7. Doki Doki Literature Club! (PC / Mac)

Doki Doki Literature Club! Trailer.

Doki Doki Literature Club is a dating sim/visual novel. You move through a cast of anime girls to find love and progress through the story. It is also a mortifying ordeal of psychological horror that messes with your mind and your assumptions about what is safe in a game.

To reveal any more of the story would be a huge spoiler and it would ruin the twist that the whole thing is built upon. You probably already know how it goes, the game saw a tremendous amount of popularity when it was first released and it has been discussed to death on any number of platforms. 

Still, if you’ve made it this far without spoiling the game for yourself, I recommend playing this completely free, short, and fantastic game as soon as you can. Just don’t let your guard down too much.     

6. The works of Kitty Horrorshow (PC)

Kitty Horrorshow - Hornets.

Kitty Horrorshow is not a game, she is, however, an independent game developer that has been producing engaging and utterly terrifying pieces for quite a while now.

Horrorshow produces unique horror games, mostly without the use of jumpscares or death. Instead, she focuses on short and surreal stories. 

Her art style is low-res 3D, reminiscent of old PlayStation games, but the way in which she uses low polygon assets, lighting, and sound design make her games way more immersive than a lot of ultra-realistic titles.

Kitty Horrorshow has an Itch.io page where you can find a lot of free and a couple of inexpensive games. She also has a Patreon, where she releases exclusive games on a monthly basis.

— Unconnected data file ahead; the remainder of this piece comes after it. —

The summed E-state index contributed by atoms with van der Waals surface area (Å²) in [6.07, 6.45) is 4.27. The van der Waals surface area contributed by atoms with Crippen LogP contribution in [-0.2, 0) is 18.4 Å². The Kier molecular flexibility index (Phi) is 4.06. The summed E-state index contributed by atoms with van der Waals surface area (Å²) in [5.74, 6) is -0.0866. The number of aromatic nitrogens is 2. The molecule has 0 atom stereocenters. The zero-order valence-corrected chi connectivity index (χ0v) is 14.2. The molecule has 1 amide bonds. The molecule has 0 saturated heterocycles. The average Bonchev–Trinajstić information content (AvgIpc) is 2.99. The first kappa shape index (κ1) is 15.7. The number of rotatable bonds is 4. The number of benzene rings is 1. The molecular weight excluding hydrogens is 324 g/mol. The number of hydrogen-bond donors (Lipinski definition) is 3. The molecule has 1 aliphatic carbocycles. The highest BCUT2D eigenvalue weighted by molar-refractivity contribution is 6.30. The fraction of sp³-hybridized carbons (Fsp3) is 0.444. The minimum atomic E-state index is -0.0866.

When it comes to indie horror developers, the works of Kitty Horrorshow are unmissable.   

5. Detention (PC / Mac/ PS4 / Nintendo Switch / Android)

Detention Trailer.

Detention is a game influenced by its cultural context. The horror side-scroller is set in 1960 Taiwan, and it derives a huge part of its horror and story from Taiwanese culture.

The game focuses on two students trapped in their high school, which has suddenly been wrapped into a place they don’t recognize and overrun by evil spirits.

Detention is as tragic as it is horrifying, the game’s format and style give it a unique feel, and it packs some of the worst scares I’ve had in my life in its relatively short playtime.

4. Visage (PC / PS4 / XBOX One)

Visage Release Trailer.

Aah, P.T. gone but never forgotten. It was almost seven years ago that P.T. dropped unexpectedly in digital storefronts for the PS4, and it has been missed ever since it was dropped from stores shortly after.

For those of you not in the know-how. P.T. was a free game for the PS4 that took the world by storm, and with good reason, the game was terrifying. 

A first-person exploration experience, P.T. took place in a single house, and although the game was technically a puzzle game, the puzzles themselves were so obtuse that you were more likely to stumble upon the answer than you were to actually figure it out. 

All of this only added to the experience of terror. Not only were you weaponless, but also confused and aimless.

The game ended revealing that it was a playable teaser, P.T., for an upcoming silent hills game. 

Sadly, the game never saw the light of day, and even P.T. exists now only in backend ports and consoles that sell upwards of 600 dollars.

If you want to play P.T. today, or better yet, the game that P.T. could have been, you must look no further than Visage.

Visage’s inspiration from P.T. is quite obvious. The location, storyline, systems, and graphics all seem like they were lifted straight out of the teaser, making it a “spiritual sequel” in the truest sense.

Like P.T. the story of visage is cryptic and pretty much any revelation would be a spoiler, as uncovering the story bit by bit is the best part of the game.